This is Jeremy Smith's blog about life in Tennessee, local science and other topics of interest. Is not endorsed by and does not, of course, represent the opinion of UT, ORNL or any other official entity.
Sunday, February 14, 2016
No space for today's young Einsteins?
In a recent opinion piece in the Guardian the excellent science writer Philip Ball wonders whether a young Einstein could survive today, given the need for young scientists to get grants and publish work of immediate high impact. In fact, I think it might be easier for him to flourish. However, maybe he would be less likely to think about physics in the first place.
I'm no expert in the history of science, but from what I read Einstein's first paper, on capillarity, was published as an undergraduate in 1900 (when he was 21) in the then prestigious journal Annalen der Physik. Now, this would be entirely possible today, and getting the work published as a sole author in a prestigious journal would certainly make admissions tutors for graduate school sit up and notice. As a result, Einstein probably would probably be admitted into graduate school in theoretical physics. Instead, for some reason back then he did not go to 'graduate school'. Perhaps this is because they didn't exist, as such? The idea of paying people after a degree without them having to teach perhaps hadn't started up? So, instead, he had to do it the hard way, while working in a patent office, doing his PhD on the side. He was awarded it in 1905, the year he published four groundbreaking papers. Now, lets snap back to 2016. Any young theorist with five single author papers in a reputable journal would certainly be offered a postdoctoral position in a leading institute, if not already a professorship. By 1908 the significance of his work was beginning to be appreciated, as it would have been today as well, and he was made a Lecturer.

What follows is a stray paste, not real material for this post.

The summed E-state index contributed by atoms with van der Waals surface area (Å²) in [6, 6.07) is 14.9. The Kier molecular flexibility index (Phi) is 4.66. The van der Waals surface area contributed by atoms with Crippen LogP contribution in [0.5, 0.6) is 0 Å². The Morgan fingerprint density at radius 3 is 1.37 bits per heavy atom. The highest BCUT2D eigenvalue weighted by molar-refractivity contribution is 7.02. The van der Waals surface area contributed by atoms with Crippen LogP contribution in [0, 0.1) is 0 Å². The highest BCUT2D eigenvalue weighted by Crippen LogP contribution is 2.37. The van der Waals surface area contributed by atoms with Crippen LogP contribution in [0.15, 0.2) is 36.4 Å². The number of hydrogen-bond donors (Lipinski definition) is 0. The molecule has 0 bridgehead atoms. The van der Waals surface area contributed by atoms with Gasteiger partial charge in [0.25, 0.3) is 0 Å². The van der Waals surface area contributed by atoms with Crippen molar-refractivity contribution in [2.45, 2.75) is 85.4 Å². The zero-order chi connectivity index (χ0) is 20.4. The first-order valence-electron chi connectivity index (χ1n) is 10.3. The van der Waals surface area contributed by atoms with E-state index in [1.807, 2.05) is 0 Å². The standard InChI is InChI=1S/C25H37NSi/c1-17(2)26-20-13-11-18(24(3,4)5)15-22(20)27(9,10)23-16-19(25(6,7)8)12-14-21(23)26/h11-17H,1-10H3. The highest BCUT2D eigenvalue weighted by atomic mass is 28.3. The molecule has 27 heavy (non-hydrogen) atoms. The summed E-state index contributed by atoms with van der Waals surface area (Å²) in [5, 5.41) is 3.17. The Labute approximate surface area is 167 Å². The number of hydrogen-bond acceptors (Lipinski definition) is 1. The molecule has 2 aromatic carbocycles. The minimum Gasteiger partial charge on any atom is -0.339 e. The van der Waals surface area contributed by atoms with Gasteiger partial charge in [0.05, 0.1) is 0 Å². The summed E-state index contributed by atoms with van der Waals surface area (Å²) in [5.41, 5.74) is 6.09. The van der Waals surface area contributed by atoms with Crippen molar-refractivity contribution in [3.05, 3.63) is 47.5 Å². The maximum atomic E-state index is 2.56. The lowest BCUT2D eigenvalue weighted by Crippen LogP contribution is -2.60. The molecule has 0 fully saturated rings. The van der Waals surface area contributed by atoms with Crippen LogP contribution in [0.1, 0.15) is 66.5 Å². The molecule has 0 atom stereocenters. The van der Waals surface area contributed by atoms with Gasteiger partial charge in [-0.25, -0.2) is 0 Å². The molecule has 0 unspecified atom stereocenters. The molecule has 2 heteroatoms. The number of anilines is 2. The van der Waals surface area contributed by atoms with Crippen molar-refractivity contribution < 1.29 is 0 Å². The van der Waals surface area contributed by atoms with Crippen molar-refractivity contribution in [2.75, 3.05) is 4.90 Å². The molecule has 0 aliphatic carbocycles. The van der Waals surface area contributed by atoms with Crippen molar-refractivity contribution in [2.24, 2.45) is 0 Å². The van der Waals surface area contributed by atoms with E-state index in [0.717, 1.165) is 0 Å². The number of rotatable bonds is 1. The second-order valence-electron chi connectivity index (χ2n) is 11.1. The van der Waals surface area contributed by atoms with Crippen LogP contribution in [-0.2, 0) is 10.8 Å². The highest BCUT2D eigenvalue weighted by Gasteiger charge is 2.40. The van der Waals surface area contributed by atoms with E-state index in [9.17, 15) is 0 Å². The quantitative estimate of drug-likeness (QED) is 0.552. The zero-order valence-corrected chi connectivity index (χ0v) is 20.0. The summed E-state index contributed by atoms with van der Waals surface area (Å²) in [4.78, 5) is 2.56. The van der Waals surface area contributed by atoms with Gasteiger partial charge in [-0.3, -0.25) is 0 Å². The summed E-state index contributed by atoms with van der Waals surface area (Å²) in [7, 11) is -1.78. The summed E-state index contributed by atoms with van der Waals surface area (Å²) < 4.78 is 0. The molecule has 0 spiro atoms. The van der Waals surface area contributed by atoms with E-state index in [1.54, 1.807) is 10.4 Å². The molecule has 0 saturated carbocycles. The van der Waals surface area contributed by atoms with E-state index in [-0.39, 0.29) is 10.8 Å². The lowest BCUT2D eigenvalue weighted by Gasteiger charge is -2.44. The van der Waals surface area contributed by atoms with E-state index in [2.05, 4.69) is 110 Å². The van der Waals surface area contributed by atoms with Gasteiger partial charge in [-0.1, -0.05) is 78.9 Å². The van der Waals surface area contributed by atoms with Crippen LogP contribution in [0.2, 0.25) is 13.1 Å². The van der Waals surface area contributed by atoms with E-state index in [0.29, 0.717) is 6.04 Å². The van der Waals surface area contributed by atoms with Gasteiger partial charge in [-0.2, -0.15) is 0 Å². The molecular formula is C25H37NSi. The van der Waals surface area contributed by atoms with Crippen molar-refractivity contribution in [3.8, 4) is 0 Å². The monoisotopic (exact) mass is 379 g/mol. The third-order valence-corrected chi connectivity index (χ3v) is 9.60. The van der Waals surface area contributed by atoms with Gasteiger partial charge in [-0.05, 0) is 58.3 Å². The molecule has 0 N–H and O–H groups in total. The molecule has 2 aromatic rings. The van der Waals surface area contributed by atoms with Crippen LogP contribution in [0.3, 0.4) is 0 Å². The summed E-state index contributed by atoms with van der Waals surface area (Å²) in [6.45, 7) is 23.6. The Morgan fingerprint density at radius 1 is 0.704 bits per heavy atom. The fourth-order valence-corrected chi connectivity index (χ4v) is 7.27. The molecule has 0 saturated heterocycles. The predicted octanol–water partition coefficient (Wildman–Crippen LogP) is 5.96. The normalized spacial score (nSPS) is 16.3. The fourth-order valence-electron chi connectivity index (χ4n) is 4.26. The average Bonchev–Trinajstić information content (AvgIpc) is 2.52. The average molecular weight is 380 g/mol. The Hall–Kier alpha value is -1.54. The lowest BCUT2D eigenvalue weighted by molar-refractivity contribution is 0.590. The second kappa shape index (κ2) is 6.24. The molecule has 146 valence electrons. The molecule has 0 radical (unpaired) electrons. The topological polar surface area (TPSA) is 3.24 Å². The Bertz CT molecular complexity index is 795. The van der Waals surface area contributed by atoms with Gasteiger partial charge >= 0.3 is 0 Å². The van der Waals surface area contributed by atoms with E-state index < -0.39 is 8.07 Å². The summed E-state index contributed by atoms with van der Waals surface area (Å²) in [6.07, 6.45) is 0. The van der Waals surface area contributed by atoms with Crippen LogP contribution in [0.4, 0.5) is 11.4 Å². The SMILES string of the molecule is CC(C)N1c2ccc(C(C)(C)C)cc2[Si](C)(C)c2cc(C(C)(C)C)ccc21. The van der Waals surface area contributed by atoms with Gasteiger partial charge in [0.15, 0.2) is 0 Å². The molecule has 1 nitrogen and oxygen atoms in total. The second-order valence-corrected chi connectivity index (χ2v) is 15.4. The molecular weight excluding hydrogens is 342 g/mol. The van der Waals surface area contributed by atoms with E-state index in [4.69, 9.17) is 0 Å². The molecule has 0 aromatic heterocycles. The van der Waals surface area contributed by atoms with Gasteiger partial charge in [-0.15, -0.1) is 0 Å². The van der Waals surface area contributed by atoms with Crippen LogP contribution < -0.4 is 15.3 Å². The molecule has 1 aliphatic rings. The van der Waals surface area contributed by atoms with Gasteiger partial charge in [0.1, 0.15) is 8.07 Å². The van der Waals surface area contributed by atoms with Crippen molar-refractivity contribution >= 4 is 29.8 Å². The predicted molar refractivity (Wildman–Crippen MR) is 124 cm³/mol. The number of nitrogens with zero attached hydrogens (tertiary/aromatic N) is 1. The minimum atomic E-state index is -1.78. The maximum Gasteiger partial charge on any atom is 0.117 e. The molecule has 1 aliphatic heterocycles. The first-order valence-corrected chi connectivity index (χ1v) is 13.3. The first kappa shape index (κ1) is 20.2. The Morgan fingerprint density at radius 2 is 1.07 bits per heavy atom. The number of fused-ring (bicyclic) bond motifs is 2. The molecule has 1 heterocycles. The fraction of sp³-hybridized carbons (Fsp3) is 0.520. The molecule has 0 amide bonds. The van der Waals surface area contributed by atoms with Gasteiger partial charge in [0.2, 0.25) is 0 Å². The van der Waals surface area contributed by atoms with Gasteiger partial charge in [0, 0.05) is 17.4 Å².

So I think it was tougher for the young Einstein 110 years ago to do his physics than it would have been for him today. However, another valid question is whether Western culture today is as generally conducive to free-flowing creative scientific thought as was the culture in Germany and Switzerland in the 1900s. Einstein wondered what free-fall really was, and what riding on beam of light would be like. Has there been a general dumbing down of today's youth and family life, and if so, does this mean that such questions might never even cross the minds of today's potential young Einsteins?
Posted by Jeremy Smith at 8:50 AM
Labels: education, Einstein, gravitational waves, patent office, physics, science
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